Last week, social networking app Path got itself into trouble when it was revealed that the app was accessing and transferring users’ contact lists from their smartphones iPhones and iPads without permission.
Path wasn’t necessarily doing anything insidious, but it was uploading users’ lists of contacts to check against its database, using those contacts in its “Add Friends” feature. That was a means by which people with Path accounts could quickly see if their friends were also using the social networking app. But Path didn’t ask permission of its users to take that contact data or to upload it, which is what stirred up the controversy. Path has since released a statement saying that it has deleted all contact data uploaded from users.
Meanwhile, in order to avoid similar fallout, another popular social networking app has released an update with a privacy upgrade. That app is Instagram, an app that lets users shoot, filter and share photos with one another. As The Next Web reports, while Path caught most of the flak for uploading user Contacts Lists to its servers to facilitate friend searching, Instagram was operating in much the same way. The recently dropped update allows users to opt in or out of sharing that contact information in order to find their friends on Instagram.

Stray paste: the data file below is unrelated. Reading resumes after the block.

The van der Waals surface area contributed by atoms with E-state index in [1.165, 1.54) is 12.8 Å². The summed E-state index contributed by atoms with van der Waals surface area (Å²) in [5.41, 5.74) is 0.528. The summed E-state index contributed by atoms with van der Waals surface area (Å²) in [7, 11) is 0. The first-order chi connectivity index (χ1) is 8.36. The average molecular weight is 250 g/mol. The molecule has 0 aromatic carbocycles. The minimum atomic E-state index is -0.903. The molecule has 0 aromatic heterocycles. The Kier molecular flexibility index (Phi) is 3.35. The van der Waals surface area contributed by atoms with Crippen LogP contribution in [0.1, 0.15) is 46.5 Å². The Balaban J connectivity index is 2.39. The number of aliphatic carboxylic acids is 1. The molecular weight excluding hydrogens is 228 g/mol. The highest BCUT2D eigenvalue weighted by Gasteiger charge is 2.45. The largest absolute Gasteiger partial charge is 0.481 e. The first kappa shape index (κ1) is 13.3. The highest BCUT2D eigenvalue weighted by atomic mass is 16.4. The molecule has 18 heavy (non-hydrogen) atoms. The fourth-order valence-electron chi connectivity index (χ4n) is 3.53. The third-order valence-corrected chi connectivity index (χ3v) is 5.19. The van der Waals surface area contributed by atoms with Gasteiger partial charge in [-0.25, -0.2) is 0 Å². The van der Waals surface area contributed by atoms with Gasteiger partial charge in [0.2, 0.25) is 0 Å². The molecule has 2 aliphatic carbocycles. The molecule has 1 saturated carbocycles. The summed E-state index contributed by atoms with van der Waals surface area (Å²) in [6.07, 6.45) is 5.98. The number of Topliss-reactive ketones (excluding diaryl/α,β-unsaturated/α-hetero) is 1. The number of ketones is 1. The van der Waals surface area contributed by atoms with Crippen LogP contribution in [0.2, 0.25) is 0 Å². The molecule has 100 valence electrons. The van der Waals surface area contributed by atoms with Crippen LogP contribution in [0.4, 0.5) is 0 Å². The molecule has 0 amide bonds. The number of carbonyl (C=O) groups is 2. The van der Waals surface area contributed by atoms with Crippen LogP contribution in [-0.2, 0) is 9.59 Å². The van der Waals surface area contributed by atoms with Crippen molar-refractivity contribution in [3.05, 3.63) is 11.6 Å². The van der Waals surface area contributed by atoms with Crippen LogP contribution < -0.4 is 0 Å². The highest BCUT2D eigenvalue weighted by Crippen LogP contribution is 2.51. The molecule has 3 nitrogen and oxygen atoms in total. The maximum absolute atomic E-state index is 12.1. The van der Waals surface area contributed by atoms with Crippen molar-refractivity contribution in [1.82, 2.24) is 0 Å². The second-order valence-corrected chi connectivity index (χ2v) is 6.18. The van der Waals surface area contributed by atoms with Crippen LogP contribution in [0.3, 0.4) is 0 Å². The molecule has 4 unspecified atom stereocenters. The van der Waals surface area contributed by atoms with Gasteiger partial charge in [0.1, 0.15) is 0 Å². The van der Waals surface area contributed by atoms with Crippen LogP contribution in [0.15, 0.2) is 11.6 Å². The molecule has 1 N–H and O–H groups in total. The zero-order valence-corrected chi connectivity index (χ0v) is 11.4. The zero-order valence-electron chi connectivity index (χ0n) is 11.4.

Downloading or updating to the new Instagram app means users will get a prompt when using the friends-finding feature that notifies them that contact data will be sent to Instagram’s servers. Path also has been updated with a similar prompt. In addition to the new opt-in dialogue box, Instagram includes a couple new features in the update: a new filter for photos, and a new editing featured called Lux.
With its update, Path released a statement that included the notification that all user contact data had been deleted from its servers and explained its new opt-in, opt-out system. Users are now prompted when they’ll need to share contact data with Path, but even if they choose to do so, they can also opt out of sharing at a later time by sending an email to the company at email@example.com.
It’s worth noting that Path and Instagram are by no means the only apps in the iTunes App Store making use of users’ contact data for certain functions, like locating other app users. The trouble for these two social networks is partially because of the ways the information was gathered – without notifying users – and because the data was stored as plain text on their servers. Most services discard plain text information and opt to hash the data instead, which changes it to be more difficult to read but more easily accessed by servers and programs.
Instagram’s response to the Path fallout is indicative of what is likely happening with lots of apps at the moment. With the app space growing as quickly as it is, missteps like this one are bound to occur; but when one app maker messes up, other app makers take note and make important changes. Path, Instagram and other apps are likely more secure for the fallout.